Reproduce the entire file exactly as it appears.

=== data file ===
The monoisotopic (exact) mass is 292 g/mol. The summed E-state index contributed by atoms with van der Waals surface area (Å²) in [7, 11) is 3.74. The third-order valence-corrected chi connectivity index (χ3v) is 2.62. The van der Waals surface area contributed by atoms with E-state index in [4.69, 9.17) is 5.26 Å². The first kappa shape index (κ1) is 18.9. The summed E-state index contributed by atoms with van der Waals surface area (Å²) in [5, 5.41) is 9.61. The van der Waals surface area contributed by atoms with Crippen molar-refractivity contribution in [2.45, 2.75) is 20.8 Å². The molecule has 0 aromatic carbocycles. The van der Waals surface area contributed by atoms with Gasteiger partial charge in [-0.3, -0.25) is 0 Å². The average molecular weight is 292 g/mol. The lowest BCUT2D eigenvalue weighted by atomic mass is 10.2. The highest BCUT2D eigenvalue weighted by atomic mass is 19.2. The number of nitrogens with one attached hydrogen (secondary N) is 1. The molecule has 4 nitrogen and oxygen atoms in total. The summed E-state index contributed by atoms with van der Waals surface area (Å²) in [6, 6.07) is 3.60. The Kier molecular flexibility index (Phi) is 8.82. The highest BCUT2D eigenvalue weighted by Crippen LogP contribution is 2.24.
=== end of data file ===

The monoisotopic (exact) mass is 292 g/mol. The summed E-state index contributed by atoms with van der Waals surface area (Å²) in [7, 11) is 3.74. The third-order valence-corrected chi connectivity index (χ3v) is 2.62. The van der Waals surface area contributed by atoms with E-state index in [4.69, 9.17) is 5.26 Å². The first kappa shape index (κ1) is 18.9. The summed E-state index contributed by atoms with van der Waals surface area (Å²) in [5, 5.41) is 9.61. The van der Waals surface area contributed by atoms with Crippen molar-refractivity contribution in [2.45, 2.75) is 20.8 Å². The molecule has 0 aromatic carbocycles. The van der Waals surface area contributed by atoms with Gasteiger partial charge in [-0.3, -0.25) is 0 Å². The average molecular weight is 292 g/mol. The lowest BCUT2D eigenvalue weighted by atomic mass is 10.2. The highest BCUT2D eigenvalue weighted by atomic mass is 19.2. The number of nitrogens with one attached hydrogen (secondary N) is 1. The molecule has 4 nitrogen and oxygen atoms in total. The summed E-state index contributed by atoms with van der Waals surface area (Å²) in [6, 6.07) is 3.60. The Kier molecular flexibility index (Phi) is 8.82. The highest BCUT2D eigenvalue weighted by Crippen LogP contribution is 2.24.